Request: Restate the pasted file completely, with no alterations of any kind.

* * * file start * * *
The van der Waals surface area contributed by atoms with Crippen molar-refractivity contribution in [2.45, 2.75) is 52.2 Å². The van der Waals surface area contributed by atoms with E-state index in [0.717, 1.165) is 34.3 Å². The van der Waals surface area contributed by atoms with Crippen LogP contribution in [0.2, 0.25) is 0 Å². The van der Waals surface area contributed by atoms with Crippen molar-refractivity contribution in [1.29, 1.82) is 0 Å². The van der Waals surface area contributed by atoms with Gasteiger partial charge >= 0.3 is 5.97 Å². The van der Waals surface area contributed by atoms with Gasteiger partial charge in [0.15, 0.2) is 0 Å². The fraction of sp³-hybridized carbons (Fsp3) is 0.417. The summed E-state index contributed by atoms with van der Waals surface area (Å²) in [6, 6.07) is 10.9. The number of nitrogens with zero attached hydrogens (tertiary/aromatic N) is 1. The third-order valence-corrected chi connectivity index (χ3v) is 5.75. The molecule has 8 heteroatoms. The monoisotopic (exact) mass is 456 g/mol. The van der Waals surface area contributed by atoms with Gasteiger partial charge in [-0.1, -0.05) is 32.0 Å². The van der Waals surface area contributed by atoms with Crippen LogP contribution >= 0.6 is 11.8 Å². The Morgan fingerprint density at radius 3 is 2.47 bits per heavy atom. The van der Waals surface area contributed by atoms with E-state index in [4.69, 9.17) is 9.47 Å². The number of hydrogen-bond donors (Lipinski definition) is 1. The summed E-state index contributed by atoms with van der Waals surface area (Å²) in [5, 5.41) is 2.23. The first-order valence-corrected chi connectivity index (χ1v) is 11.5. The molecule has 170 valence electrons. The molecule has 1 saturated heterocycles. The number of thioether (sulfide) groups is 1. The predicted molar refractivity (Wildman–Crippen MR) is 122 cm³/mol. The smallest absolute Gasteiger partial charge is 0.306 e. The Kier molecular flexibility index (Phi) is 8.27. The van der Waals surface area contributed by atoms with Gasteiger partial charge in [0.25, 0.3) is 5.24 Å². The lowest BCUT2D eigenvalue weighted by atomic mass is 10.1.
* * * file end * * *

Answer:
The van der Waals surface area contributed by atoms with Crippen molar-refractivity contribution in [2.45, 2.75) is 52.2 Å². The van der Waals surface area contributed by atoms with E-state index in [0.717, 1.165) is 34.3 Å². The van der Waals surface area contributed by atoms with Crippen LogP contribution in [0.2, 0.25) is 0 Å². The van der Waals surface area contributed by atoms with Crippen molar-refractivity contribution in [1.29, 1.82) is 0 Å². The van der Waals surface area contributed by atoms with Gasteiger partial charge >= 0.3 is 5.97 Å². The van der Waals surface area contributed by atoms with Gasteiger partial charge in [0.15, 0.2) is 0 Å². The fraction of sp³-hybridized carbons (Fsp3) is 0.417. The summed E-state index contributed by atoms with van der Waals surface area (Å²) in [6, 6.07) is 10.9. The number of nitrogens with zero attached hydrogens (tertiary/aromatic N) is 1. The third-order valence-corrected chi connectivity index (χ3v) is 5.75. The molecule has 8 heteroatoms. The monoisotopic (exact) mass is 456 g/mol. The van der Waals surface area contributed by atoms with Gasteiger partial charge in [-0.1, -0.05) is 32.0 Å². The van der Waals surface area contributed by atoms with Crippen LogP contribution >= 0.6 is 11.8 Å². The Morgan fingerprint density at radius 3 is 2.47 bits per heavy atom. The van der Waals surface area contributed by atoms with E-state index in [4.69, 9.17) is 9.47 Å². The number of hydrogen-bond donors (Lipinski definition) is 1. The summed E-state index contributed by atoms with van der Waals surface area (Å²) in [5, 5.41) is 2.23. The first-order valence-corrected chi connectivity index (χ1v) is 11.5. The molecule has 170 valence electrons. The molecule has 1 saturated heterocycles. The number of thioether (sulfide) groups is 1. The predicted molar refractivity (Wildman–Crippen MR) is 122 cm³/mol. The smallest absolute Gasteiger partial charge is 0.306 e. The Kier molecular flexibility index (Phi) is 8.27. The van der Waals surface area contributed by atoms with Gasteiger partial charge in [0.25, 0.3) is 5.24 Å². The lowest BCUT2D eigenvalue weighted by atomic mass is 10.1.